In 1962, a group of four British musicians drove ten hours in a snowstorm to audition with Decca Records. After playing several songs, the producer at Decca dismissed them citing that “guitar groups are on the way out.” The group? Was the Beatles, and five months later they signed with a different record label and skyrocketed from being a local favorite to worldwide stardom. The obvious question we are left with is, “How did Decca make such a huge mistake?” Some will argue that it wasn’t Decca’s fault, that the Beatles gave a bad performance. I believe that is complete nonsense; I see people and businesses make these kinds of bad mistakes constantly and there is one key reason: The Sh*tty First Draft, or SFD.

The Sh*tty First Draft
Brené Brown, Ph.D.1 is a research professor at the University of Houston. She coined the term “sh*tty first draft.” This is a term meant to describe the decisions we make or things we produce when we act on pure emotion, without thinking it through first. Now, drawing on your emotions is no doubt a useful tool when making decisions. Because of this, Brené Brown is by no means saying abandon emotion or intuition entirely. Rather, she suggests we should make decisions and do our work after gathering as much of the available information as possible. By doing this we can act not based on knee-jerk reactions but on the careful consideration of the knowledge and tools available to you.
The SFD can rear its ugly head in many areas of your life. Whether a literal first draft of a report you’re putting together or the first instinctual response your brain goes to when conflicting with another person. The SFD can be the result of a heightened emotional state leading to reactions that may not reflect the way a calm and collected mind would have responded. Regardless of the context though, the SFD is often the product of quick reactions based on limited information.
This can get you into trouble. In my 30 years of experience, I’ve personally seen people make the mistake of going with the SFD time after time. People will act quickly before taking time to gather all the facts and make a fully informed decision, as we saw with the story of Decca Records. But it isn’t always humongous record deals that are missed by going with the SFD. It can also lead to not investing enough time or attention into the work you’re doing. When giving a presentation, writing an email, putting together a project, or even writing an article, invest the time, energy, and attention to detail to deliver a world class final product. I can tell you that I have had countless experiences after a meeting, delivering a webinar, or a conversation that led to massive opportunities. In each case, I feared a SFD and prepared excessively to deliver the very best I could offer.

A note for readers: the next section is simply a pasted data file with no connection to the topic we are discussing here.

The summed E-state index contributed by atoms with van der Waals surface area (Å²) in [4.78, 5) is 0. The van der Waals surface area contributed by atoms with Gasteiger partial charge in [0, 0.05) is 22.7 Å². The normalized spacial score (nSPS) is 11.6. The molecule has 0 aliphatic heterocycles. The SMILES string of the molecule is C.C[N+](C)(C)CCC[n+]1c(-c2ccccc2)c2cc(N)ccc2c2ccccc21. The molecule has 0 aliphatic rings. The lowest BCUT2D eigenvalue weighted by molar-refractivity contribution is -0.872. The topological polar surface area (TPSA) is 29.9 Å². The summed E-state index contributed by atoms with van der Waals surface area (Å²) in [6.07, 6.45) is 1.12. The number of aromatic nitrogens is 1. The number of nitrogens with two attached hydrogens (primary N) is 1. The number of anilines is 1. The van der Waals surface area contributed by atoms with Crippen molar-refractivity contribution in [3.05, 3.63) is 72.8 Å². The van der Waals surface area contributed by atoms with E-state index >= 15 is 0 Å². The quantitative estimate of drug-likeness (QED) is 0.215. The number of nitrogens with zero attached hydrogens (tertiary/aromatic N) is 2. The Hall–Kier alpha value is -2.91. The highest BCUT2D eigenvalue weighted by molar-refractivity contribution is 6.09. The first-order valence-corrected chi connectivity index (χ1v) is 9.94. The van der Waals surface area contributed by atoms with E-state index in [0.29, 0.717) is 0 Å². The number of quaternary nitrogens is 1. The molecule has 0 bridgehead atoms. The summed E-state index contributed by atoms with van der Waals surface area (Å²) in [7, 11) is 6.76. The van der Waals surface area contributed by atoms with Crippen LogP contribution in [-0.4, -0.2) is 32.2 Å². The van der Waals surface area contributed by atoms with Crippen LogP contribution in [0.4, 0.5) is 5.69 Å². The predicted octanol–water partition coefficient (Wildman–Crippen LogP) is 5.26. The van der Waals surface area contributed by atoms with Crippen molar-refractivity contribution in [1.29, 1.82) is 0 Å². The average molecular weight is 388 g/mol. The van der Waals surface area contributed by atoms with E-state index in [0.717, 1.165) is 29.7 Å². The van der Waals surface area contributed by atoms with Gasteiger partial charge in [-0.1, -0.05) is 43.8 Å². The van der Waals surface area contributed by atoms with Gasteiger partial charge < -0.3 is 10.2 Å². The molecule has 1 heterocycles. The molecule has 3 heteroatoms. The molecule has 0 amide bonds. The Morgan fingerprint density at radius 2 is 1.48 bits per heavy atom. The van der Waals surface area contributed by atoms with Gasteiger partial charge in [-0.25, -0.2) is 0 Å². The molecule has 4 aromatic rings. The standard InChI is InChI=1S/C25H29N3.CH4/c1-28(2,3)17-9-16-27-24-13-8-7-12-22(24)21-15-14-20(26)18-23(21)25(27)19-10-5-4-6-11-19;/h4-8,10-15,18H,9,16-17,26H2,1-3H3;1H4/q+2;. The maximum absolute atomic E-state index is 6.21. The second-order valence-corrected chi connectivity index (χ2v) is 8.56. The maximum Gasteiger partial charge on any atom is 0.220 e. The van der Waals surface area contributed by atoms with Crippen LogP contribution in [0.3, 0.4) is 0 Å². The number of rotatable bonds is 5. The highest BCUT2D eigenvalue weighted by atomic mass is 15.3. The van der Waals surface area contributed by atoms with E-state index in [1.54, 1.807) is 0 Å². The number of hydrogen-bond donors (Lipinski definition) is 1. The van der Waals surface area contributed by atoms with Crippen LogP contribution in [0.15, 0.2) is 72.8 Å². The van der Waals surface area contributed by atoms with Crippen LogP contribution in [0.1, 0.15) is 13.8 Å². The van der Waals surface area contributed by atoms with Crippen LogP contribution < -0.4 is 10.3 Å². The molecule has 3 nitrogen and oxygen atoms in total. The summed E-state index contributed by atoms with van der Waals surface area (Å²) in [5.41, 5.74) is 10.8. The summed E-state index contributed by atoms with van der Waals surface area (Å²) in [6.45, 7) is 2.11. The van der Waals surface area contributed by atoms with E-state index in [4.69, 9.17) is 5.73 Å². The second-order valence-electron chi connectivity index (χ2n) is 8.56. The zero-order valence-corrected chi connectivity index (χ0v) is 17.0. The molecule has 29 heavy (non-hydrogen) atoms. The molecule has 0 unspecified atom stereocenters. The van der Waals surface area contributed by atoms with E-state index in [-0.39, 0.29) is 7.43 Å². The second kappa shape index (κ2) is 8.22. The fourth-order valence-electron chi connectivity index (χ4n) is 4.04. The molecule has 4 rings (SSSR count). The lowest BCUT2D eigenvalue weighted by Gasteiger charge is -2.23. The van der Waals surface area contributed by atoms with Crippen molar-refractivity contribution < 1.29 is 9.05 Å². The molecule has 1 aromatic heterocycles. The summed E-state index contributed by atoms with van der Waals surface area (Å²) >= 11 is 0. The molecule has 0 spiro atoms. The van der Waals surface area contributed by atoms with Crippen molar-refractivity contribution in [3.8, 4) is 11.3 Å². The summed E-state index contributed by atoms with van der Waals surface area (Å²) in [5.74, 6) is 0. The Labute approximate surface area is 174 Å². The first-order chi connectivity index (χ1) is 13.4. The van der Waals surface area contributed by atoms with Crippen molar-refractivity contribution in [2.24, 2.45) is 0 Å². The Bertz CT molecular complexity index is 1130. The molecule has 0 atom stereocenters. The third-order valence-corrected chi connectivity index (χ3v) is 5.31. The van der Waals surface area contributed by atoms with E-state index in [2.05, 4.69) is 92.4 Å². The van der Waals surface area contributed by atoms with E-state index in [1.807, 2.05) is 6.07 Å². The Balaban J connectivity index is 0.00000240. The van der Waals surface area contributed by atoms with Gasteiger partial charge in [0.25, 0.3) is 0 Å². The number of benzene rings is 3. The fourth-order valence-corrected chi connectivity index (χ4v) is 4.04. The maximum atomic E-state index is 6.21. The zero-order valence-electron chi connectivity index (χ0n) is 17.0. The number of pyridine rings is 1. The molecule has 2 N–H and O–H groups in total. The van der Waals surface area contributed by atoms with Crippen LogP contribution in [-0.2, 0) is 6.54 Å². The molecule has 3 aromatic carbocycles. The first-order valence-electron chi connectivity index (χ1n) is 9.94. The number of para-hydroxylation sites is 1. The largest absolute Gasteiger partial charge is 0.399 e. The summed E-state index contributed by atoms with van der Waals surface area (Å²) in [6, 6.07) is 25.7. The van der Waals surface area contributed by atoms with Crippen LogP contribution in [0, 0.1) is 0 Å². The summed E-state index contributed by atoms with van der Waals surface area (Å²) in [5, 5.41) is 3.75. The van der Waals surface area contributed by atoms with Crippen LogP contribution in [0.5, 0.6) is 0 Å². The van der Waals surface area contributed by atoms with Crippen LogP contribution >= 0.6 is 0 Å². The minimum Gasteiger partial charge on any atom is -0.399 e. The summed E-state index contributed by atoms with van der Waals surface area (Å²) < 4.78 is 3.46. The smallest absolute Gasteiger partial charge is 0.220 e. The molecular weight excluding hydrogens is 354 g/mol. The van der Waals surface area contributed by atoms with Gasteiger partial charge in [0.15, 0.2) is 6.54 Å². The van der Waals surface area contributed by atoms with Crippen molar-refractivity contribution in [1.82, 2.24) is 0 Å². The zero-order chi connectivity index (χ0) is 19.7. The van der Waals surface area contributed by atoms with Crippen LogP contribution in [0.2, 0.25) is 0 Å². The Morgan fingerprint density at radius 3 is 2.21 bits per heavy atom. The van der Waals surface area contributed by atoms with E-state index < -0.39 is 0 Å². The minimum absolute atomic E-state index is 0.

3 Ways to Avoid the SFD:
I have found the following three strategies to help me avoid the SFD. If you follow these tips, you will be better prepared to deliver your best performance. They will help you create things you’re proud of, communicate more effectively, and open up new and exciting opportunities!

1. Respond, don’t react
First and foremost, respond, don’t react. When you respond to something, you are taking in information, hearing what has been said and opening up a rich dialogue about the issue at hand. When you react, it is often a knee-jerk, quick reaction that typically ends in disastrous results and heightened emotions. In this case, reacting is the SFD. I have used this in many leadership roles over the past two decades; training customer service and support teams to manage escalated calls and support cases. Take a deep breath, “respond, don’t react”, gather all the facts, repeat the stated issue or concern back to the customer and magically the tone in the conversation will calm down. I hear from many former colleagues today who still use this tactic successfully on a regular basis to manage and resolve issues.